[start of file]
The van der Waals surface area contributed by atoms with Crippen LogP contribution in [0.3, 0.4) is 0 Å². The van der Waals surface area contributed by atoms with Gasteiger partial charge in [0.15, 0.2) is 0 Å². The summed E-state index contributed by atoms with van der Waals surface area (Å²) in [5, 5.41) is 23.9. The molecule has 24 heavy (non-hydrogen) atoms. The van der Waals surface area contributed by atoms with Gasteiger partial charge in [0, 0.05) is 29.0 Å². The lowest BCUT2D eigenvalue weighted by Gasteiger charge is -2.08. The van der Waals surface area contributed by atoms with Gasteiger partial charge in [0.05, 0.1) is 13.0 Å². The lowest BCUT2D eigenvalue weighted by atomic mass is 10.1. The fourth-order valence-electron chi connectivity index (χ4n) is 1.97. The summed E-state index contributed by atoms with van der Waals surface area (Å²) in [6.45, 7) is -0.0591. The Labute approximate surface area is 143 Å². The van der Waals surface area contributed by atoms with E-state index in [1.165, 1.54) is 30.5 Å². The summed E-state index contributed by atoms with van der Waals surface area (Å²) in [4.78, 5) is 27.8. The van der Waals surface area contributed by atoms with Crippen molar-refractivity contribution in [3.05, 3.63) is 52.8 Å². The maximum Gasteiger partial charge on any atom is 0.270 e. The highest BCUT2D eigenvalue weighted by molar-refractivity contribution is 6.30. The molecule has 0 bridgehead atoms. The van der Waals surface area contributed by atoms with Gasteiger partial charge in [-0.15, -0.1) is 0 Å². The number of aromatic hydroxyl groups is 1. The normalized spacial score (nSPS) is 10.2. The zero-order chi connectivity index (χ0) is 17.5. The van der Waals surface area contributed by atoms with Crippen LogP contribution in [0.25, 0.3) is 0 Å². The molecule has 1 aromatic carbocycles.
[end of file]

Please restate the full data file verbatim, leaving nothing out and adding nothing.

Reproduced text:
The van der Waals surface area contributed by atoms with Crippen LogP contribution in [0.3, 0.4) is 0 Å². The van der Waals surface area contributed by atoms with Gasteiger partial charge in [0.15, 0.2) is 0 Å². The summed E-state index contributed by atoms with van der Waals surface area (Å²) in [5, 5.41) is 23.9. The molecule has 24 heavy (non-hydrogen) atoms. The van der Waals surface area contributed by atoms with Gasteiger partial charge in [0, 0.05) is 29.0 Å². The lowest BCUT2D eigenvalue weighted by Gasteiger charge is -2.08. The van der Waals surface area contributed by atoms with Gasteiger partial charge in [0.05, 0.1) is 13.0 Å². The lowest BCUT2D eigenvalue weighted by atomic mass is 10.1. The fourth-order valence-electron chi connectivity index (χ4n) is 1.97. The summed E-state index contributed by atoms with van der Waals surface area (Å²) in [6.45, 7) is -0.0591. The Labute approximate surface area is 143 Å². The van der Waals surface area contributed by atoms with E-state index in [1.165, 1.54) is 30.5 Å². The summed E-state index contributed by atoms with van der Waals surface area (Å²) in [4.78, 5) is 27.8. The van der Waals surface area contributed by atoms with Crippen molar-refractivity contribution in [3.05, 3.63) is 52.8 Å². The maximum Gasteiger partial charge on any atom is 0.270 e. The highest BCUT2D eigenvalue weighted by molar-refractivity contribution is 6.30. The molecule has 0 bridgehead atoms. The van der Waals surface area contributed by atoms with Gasteiger partial charge in [-0.15, -0.1) is 0 Å². The number of aromatic hydroxyl groups is 1. The normalized spacial score (nSPS) is 10.2. The zero-order chi connectivity index (χ0) is 17.5. The van der Waals surface area contributed by atoms with Crippen LogP contribution in [0.25, 0.3) is 0 Å². The molecule has 1 aromatic carbocycles.